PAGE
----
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The effect of water vapor on methane adsorption in the nanopores of shale
  • Zhaodi Zhang,
  • Qingchun Yu
Zhaodi Zhang
China University of Geosciences (Beijing)
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Qingchun Yu
China University of Geosciences (Beijing)

Corresponding Author:[email protected]

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Key points: • The detrimental impact of preadsorbed water on the methane adsorption capacity and rate is more pronounced than that of water vapor • The distributions of adsorbed methane and water in shale pores were compared between the SAWM and PMMS • Water vapor preferentially enters mesopores (1.5-20 nm), and preadsorbed water mainly occupies micropores (0.3-1.5 nm) Abstract Water plays an essential role in shale gas migration and adsorption, and most studies on the influence of water on shale gas adsorption refer only to moisture-equilibrated shales. To investigate the impact of water vapor on methane adsorption in shales, three experiments were conducted and compared: (1) pure methane adsorption onto dry shale (PMD), (2) pure methane adsorption onto moisture-equilibrated shale (PMMS), and (3) simultaneous adsorption of water vapor and methane (SAWM) onto shale. Comparison of the experimental results reveals that the detrimental impact of water vapor on methane adsorption is inferior to that of preadsorbed water. Two mechanisms, i.e., water blocking and adsorption competition, are responsible for the reduction and difference in the methane adsorption capacity and adsorption rate between the PMMS and SAWM. Compared to the PMD, the methane adsorption capacity decreases by 81-96% in the PMMS, and by 20-49% in the SAWM. Methane adsorption equilibrium is achieved the fastest in the PMD. Before the equilibration degree reaches 95%, methane adsorption during the SAWM progresses more rapidly, while the reverse occurs when the equilibration degree exceeds 95%. The pore size distribution and water film thickness calculations indicate that the impacts of water vapor in the SAWM on micro-to mesopores are weaker than those of preadsorbed water. In the PMMS, adsorbed water mainly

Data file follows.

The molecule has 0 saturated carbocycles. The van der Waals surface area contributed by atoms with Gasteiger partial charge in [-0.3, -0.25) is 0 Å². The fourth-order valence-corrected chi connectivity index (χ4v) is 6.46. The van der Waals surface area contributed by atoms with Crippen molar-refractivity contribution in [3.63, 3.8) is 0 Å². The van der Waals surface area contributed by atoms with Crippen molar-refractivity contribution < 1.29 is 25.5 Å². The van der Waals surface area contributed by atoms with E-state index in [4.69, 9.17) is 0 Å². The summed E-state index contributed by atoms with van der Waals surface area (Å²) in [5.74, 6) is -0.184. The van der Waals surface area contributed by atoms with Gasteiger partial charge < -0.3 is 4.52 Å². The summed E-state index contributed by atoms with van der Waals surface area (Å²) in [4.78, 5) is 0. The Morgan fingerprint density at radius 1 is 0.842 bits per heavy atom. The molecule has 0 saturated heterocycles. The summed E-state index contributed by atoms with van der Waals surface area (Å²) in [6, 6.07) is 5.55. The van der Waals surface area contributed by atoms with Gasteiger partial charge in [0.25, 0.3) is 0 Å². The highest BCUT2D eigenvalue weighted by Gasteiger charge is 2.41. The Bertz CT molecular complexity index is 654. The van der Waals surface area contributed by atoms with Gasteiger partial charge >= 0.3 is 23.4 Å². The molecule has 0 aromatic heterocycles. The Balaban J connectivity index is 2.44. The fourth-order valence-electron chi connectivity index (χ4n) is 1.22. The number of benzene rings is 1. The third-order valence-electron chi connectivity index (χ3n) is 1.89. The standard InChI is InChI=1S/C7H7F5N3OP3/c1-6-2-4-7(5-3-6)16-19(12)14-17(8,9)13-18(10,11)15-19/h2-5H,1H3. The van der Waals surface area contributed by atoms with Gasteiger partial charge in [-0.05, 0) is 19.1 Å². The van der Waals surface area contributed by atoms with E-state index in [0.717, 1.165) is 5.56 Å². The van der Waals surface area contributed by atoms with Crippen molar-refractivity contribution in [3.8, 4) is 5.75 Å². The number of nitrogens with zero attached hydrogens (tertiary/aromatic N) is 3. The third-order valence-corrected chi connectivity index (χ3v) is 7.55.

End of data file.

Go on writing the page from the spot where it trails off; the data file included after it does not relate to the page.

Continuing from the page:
May 2022Published in Journal of Natural Gas Science and Engineering volume 101 on pages 104536. 10.1016/j.jngse.2022.104536